Research Article

The structure of the human mitochondrial ribosome

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Science  03 Apr 2015:
Vol. 348, Issue 6230, pp. 95-98
DOI: 10.1126/science.aaa1193

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The whole mitoribosome at high resolution

Mitochondria are thought to be the descendents of a prokaryotic cell that took up residence in a protoeukaryotic cell. Mitochondria retain a few genes involved in oxidative phosphorylation. To translate these genes, mitochondria contain highly divergent mitochondrial ribosomes, or mitoribosomes. Amunts et al. determined the high-resolution structures of complete mammalian mitoribosomes using cryoelectron microscopy. Mitoribosomes include an unusual mRNA binding channel. The findings elucidate how aminoglycoside antibiotics can inadvertently inhibit mitoribosomes and how mutations in mitoribosomes can lead to disease.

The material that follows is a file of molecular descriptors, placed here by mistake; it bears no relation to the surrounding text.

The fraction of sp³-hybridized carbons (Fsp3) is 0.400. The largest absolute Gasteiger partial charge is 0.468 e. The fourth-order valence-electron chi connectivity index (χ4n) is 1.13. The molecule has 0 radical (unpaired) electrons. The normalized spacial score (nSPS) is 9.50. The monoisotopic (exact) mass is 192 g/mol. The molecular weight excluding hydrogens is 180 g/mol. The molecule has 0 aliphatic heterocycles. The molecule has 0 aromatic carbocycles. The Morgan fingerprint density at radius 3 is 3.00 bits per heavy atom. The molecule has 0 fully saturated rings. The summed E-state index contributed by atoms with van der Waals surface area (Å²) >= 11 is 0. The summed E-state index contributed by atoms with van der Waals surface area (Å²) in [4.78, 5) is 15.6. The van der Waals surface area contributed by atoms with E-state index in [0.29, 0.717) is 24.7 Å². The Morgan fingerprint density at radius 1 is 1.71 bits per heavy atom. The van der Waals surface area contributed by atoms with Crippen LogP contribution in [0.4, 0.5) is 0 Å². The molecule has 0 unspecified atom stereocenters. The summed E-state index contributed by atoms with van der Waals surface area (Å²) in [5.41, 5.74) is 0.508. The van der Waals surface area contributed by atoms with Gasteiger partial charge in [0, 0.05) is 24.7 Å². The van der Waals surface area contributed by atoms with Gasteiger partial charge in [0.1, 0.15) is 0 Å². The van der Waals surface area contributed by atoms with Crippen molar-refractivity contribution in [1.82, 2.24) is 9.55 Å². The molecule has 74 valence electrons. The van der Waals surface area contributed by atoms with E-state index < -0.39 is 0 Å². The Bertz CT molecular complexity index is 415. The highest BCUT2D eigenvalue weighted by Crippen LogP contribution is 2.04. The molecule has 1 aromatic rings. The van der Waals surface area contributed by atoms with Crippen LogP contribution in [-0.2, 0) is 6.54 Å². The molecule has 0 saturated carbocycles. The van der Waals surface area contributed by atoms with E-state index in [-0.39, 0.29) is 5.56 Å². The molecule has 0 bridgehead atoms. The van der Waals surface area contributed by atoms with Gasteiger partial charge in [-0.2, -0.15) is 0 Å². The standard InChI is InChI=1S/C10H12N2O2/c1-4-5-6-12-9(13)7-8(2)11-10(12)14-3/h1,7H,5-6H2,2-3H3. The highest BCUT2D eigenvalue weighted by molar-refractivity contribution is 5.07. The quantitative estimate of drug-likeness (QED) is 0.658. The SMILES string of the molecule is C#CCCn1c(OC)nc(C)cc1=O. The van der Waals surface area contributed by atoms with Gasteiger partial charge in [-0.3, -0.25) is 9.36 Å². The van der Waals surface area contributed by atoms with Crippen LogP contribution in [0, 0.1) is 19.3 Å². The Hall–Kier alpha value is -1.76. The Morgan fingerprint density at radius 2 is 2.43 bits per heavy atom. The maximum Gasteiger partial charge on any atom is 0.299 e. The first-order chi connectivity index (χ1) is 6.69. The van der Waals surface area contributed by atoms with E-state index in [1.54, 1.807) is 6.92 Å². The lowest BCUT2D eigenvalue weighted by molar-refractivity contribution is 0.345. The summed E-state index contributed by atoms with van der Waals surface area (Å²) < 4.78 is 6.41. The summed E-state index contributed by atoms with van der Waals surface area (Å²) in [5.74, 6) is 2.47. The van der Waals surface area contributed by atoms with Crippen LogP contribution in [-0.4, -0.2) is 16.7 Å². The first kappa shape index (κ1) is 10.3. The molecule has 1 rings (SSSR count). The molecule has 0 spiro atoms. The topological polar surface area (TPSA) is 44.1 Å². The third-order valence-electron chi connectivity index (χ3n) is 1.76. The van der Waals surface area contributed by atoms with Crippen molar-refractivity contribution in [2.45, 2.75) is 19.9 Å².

Science, this issue p. 95

Abstract

The highly divergent ribosomes of human mitochondria (mitoribosomes) synthesize 13 essential proteins of oxidative phosphorylation complexes. We have determined the structure of the intact mitoribosome to 3.5 angstrom resolution by means of single-particle electron cryogenic microscopy. It reveals 80 extensively interconnected proteins, 36 of which are specific to mitochondria, and three ribosomal RNA molecules. The head domain of the small subunit, particularly the messenger (mRNA) channel, is highly remodeled. Many intersubunit bridges are specific to the mitoribosome, which adopts conformations involving ratcheting or rolling of the small subunit that are distinct from those seen in bacteria or eukaryotes. An intrinsic guanosine triphosphatase mediates a contact between the head and central protuberance. The structure provides a reference for analysis of mutations that cause severe pathologies and for future drug design.

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